A gas furnace works with an electric igniter positioned in front of the fuel valve. If the igniter wears out or stops working for a different reason, the furnace will not light and the gas valve will not open. Checking the igniter takes only a few minutes with a multimeter to test the circuit and a visual inspection for signs of damage. The furnace must be at room temperature to conduct the diagnostic tests.
Go to the thermostat, and turn off the furnace at the thermostat. Typically, the thermostat is mounted on a wall in a central location in the home, such as a hallway.
Switch off the circuit breaker for the furnace. The breaker may be mounted on the furnace or inside the home's main circuit breaker box. Wait for the furnace to cool to room temperature.
Unscrew and remove the bolts that hold the service panel in place on the side of the furnace. That task requires a nut driver. Pull off the service panel, and set it out of the way.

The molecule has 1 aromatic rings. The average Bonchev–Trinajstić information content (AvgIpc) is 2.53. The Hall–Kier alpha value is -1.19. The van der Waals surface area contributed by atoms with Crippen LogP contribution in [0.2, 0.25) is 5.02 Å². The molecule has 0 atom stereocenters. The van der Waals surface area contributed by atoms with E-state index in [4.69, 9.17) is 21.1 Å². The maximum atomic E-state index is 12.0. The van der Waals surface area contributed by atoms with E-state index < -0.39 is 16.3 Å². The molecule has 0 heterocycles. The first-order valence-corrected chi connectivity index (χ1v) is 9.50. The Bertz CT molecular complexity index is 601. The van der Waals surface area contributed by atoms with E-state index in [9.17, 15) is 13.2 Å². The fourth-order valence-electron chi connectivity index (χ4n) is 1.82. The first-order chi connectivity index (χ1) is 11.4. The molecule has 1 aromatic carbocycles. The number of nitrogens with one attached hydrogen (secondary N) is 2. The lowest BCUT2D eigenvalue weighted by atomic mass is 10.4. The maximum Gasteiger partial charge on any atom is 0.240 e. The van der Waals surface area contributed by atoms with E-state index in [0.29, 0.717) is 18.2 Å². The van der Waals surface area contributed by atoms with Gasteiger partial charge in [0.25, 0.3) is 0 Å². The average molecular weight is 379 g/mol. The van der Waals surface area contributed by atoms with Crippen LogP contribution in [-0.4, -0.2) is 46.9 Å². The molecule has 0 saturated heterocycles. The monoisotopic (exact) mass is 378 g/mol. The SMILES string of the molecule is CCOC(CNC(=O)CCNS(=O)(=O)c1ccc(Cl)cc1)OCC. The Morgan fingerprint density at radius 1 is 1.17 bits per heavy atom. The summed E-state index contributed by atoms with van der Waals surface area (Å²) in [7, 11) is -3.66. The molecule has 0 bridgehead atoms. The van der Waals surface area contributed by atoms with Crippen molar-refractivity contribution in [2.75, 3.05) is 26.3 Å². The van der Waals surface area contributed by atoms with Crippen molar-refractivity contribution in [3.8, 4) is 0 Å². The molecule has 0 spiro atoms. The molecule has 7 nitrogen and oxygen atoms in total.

Find the igniter in the igniter assembly. The igniter assembly is mounted on a metal bracket, which is typically V-shaped, in front of the gas port. The igniter has a flat metal tip surrounded by a ceramic housing. Two wires attach to the back of the igniter at the ceramic housing.
Shine a flashlight on the tip of the igniter. If its metal is warped, heavily scorched, chipped, cracked or broken in any spot, the igniter should be replaced.
Pull the plug on the end of the two wires attached to the igniter if the igniter appeared to the OK in the previous step. Needle-nose pliers may be needed for that task. Pulling the plug on the wire ends removes the wires from their socket inside the furnace.
Set a multimeter to the lowest resistance test, which is usually "Rx1" on the unit. Check the multimeter's user's manual if necessary.
Place the two multimeter probes on the two contacts at the tip of the power plug for the igniter. If the display on the multimeter registers infinity or holds steady at zero, then the igniter is defective and must be replaced.